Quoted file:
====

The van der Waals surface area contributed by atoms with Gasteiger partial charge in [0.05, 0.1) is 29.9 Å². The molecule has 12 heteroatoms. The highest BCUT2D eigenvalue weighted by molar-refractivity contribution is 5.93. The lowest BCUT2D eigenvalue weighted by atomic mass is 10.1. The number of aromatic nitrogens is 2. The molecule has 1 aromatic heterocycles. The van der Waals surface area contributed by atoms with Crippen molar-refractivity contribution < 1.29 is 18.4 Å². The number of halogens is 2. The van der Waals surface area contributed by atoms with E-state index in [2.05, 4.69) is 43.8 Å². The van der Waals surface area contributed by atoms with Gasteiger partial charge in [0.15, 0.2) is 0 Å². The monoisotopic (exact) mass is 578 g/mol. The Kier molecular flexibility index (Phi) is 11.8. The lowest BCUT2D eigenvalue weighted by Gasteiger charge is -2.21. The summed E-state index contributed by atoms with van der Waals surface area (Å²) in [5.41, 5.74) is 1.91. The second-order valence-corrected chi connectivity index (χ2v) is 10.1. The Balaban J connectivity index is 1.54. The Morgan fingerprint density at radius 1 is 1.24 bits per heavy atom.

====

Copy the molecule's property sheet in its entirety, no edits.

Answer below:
The van der Waals surface area contributed by atoms with Gasteiger partial charge in [0.05, 0.1) is 29.9 Å². The molecule has 12 heteroatoms. The highest BCUT2D eigenvalue weighted by molar-refractivity contribution is 5.93. The lowest BCUT2D eigenvalue weighted by atomic mass is 10.1. The number of aromatic nitrogens is 2. The molecule has 1 aromatic heterocycles. The van der Waals surface area contributed by atoms with Crippen molar-refractivity contribution < 1.29 is 18.4 Å². The number of halogens is 2. The van der Waals surface area contributed by atoms with E-state index in [2.05, 4.69) is 43.8 Å². The van der Waals surface area contributed by atoms with Gasteiger partial charge in [0.15, 0.2) is 0 Å². The monoisotopic (exact) mass is 578 g/mol. The Kier molecular flexibility index (Phi) is 11.8. The lowest BCUT2D eigenvalue weighted by Gasteiger charge is -2.21. The summed E-state index contributed by atoms with van der Waals surface area (Å²) in [5.41, 5.74) is 1.91. The second-order valence-corrected chi connectivity index (χ2v) is 10.1. The Balaban J connectivity index is 1.54. The Morgan fingerprint density at radius 1 is 1.24 bits per heavy atom.